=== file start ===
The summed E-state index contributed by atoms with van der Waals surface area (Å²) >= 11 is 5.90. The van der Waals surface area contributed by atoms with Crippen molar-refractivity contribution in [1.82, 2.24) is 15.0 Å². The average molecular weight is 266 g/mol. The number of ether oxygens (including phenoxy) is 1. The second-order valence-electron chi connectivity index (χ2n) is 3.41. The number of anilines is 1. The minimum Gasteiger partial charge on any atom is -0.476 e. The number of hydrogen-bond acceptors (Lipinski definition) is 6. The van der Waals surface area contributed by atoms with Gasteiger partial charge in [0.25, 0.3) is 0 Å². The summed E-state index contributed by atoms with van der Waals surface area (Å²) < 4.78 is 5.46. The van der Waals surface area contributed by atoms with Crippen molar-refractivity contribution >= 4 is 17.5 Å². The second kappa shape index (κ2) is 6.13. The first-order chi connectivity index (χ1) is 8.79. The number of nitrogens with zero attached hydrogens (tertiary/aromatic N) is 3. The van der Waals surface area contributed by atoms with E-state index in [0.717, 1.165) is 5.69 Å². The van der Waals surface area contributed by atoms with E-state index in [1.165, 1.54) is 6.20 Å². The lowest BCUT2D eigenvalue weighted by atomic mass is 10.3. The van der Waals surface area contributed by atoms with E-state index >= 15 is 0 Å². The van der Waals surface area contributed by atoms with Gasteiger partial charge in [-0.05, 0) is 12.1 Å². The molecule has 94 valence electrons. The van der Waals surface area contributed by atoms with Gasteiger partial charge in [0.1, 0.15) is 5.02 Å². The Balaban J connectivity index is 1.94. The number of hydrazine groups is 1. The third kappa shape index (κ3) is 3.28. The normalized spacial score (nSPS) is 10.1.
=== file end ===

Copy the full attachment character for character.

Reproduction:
The summed E-state index contributed by atoms with van der Waals surface area (Å²) >= 11 is 5.90. The van der Waals surface area contributed by atoms with Crippen molar-refractivity contribution in [1.82, 2.24) is 15.0 Å². The average molecular weight is 266 g/mol. The number of ether oxygens (including phenoxy) is 1. The second-order valence-electron chi connectivity index (χ2n) is 3.41. The number of anilines is 1. The minimum Gasteiger partial charge on any atom is -0.476 e. The number of hydrogen-bond acceptors (Lipinski definition) is 6. The van der Waals surface area contributed by atoms with Gasteiger partial charge in [0.25, 0.3) is 0 Å². The summed E-state index contributed by atoms with van der Waals surface area (Å²) < 4.78 is 5.46. The van der Waals surface area contributed by atoms with Crippen molar-refractivity contribution >= 4 is 17.5 Å². The second kappa shape index (κ2) is 6.13. The first-order chi connectivity index (χ1) is 8.79. The number of nitrogens with zero attached hydrogens (tertiary/aromatic N) is 3. The van der Waals surface area contributed by atoms with E-state index in [0.717, 1.165) is 5.69 Å². The van der Waals surface area contributed by atoms with E-state index in [1.165, 1.54) is 6.20 Å². The lowest BCUT2D eigenvalue weighted by atomic mass is 10.3. The van der Waals surface area contributed by atoms with E-state index >= 15 is 0 Å². The van der Waals surface area contributed by atoms with Gasteiger partial charge in [-0.05, 0) is 12.1 Å². The molecule has 94 valence electrons. The van der Waals surface area contributed by atoms with Gasteiger partial charge in [0.1, 0.15) is 5.02 Å². The Balaban J connectivity index is 1.94. The number of hydrazine groups is 1. The third kappa shape index (κ3) is 3.28. The normalized spacial score (nSPS) is 10.1.